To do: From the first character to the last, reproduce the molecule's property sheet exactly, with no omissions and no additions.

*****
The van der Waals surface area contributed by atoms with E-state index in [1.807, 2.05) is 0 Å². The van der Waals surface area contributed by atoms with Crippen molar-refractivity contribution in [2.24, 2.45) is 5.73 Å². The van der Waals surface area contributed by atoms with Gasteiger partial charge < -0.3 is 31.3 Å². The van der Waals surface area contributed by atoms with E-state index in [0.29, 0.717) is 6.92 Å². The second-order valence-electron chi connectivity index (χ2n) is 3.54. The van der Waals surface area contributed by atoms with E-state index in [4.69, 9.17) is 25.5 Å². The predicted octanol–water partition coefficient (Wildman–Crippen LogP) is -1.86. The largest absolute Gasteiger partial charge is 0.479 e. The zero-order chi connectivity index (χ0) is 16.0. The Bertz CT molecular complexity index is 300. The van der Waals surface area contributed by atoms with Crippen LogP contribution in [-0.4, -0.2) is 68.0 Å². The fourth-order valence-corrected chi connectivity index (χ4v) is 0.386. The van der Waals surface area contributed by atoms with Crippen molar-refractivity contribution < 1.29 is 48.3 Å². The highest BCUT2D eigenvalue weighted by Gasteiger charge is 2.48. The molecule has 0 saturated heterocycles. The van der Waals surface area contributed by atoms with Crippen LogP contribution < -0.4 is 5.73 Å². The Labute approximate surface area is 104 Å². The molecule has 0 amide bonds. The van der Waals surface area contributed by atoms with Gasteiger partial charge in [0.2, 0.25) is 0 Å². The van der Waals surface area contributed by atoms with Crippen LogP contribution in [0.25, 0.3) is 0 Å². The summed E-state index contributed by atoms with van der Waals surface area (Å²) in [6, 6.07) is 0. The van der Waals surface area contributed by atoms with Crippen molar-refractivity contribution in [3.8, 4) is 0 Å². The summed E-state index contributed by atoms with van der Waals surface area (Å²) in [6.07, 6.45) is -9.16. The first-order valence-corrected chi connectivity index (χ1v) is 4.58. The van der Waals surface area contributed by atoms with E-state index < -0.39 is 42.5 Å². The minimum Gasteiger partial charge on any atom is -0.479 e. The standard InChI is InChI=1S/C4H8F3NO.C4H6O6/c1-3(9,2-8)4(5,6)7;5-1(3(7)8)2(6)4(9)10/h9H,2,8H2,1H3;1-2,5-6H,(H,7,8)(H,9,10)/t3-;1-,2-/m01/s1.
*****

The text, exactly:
The van der Waals surface area contributed by atoms with E-state index in [1.807, 2.05) is 0 Å². The van der Waals surface area contributed by atoms with Crippen molar-refractivity contribution in [2.24, 2.45) is 5.73 Å². The van der Waals surface area contributed by atoms with Gasteiger partial charge < -0.3 is 31.3 Å². The van der Waals surface area contributed by atoms with E-state index in [0.29, 0.717) is 6.92 Å². The second-order valence-electron chi connectivity index (χ2n) is 3.54. The van der Waals surface area contributed by atoms with E-state index in [4.69, 9.17) is 25.5 Å². The predicted octanol–water partition coefficient (Wildman–Crippen LogP) is -1.86. The largest absolute Gasteiger partial charge is 0.479 e. The zero-order chi connectivity index (χ0) is 16.0. The Bertz CT molecular complexity index is 300. The van der Waals surface area contributed by atoms with Crippen LogP contribution in [-0.4, -0.2) is 68.0 Å². The fourth-order valence-corrected chi connectivity index (χ4v) is 0.386. The van der Waals surface area contributed by atoms with Crippen molar-refractivity contribution < 1.29 is 48.3 Å². The highest BCUT2D eigenvalue weighted by Gasteiger charge is 2.48. The molecule has 0 saturated heterocycles. The van der Waals surface area contributed by atoms with Crippen LogP contribution < -0.4 is 5.73 Å². The Labute approximate surface area is 104 Å². The molecule has 0 amide bonds. The van der Waals surface area contributed by atoms with Gasteiger partial charge in [0.2, 0.25) is 0 Å². The van der Waals surface area contributed by atoms with Crippen LogP contribution in [0.25, 0.3) is 0 Å². The summed E-state index contributed by atoms with van der Waals surface area (Å²) in [6, 6.07) is 0. The van der Waals surface area contributed by atoms with Crippen molar-refractivity contribution in [3.8, 4) is 0 Å². The summed E-state index contributed by atoms with van der Waals surface area (Å²) in [6.07, 6.45) is -9.16. The first-order valence-corrected chi connectivity index (χ1v) is 4.58. The van der Waals surface area contributed by atoms with E-state index < -0.39 is 42.5 Å². The minimum Gasteiger partial charge on any atom is -0.479 e. The standard InChI is InChI=1S/C4H8F3NO.C4H6O6/c1-3(9,2-8)4(5,6)7;5-1(3(7)8)2(6)4(9)10/h9H,2,8H2,1H3;1-2,5-6H,(H,7,8)(H,9,10)/t3-;1-,2-/m01/s1.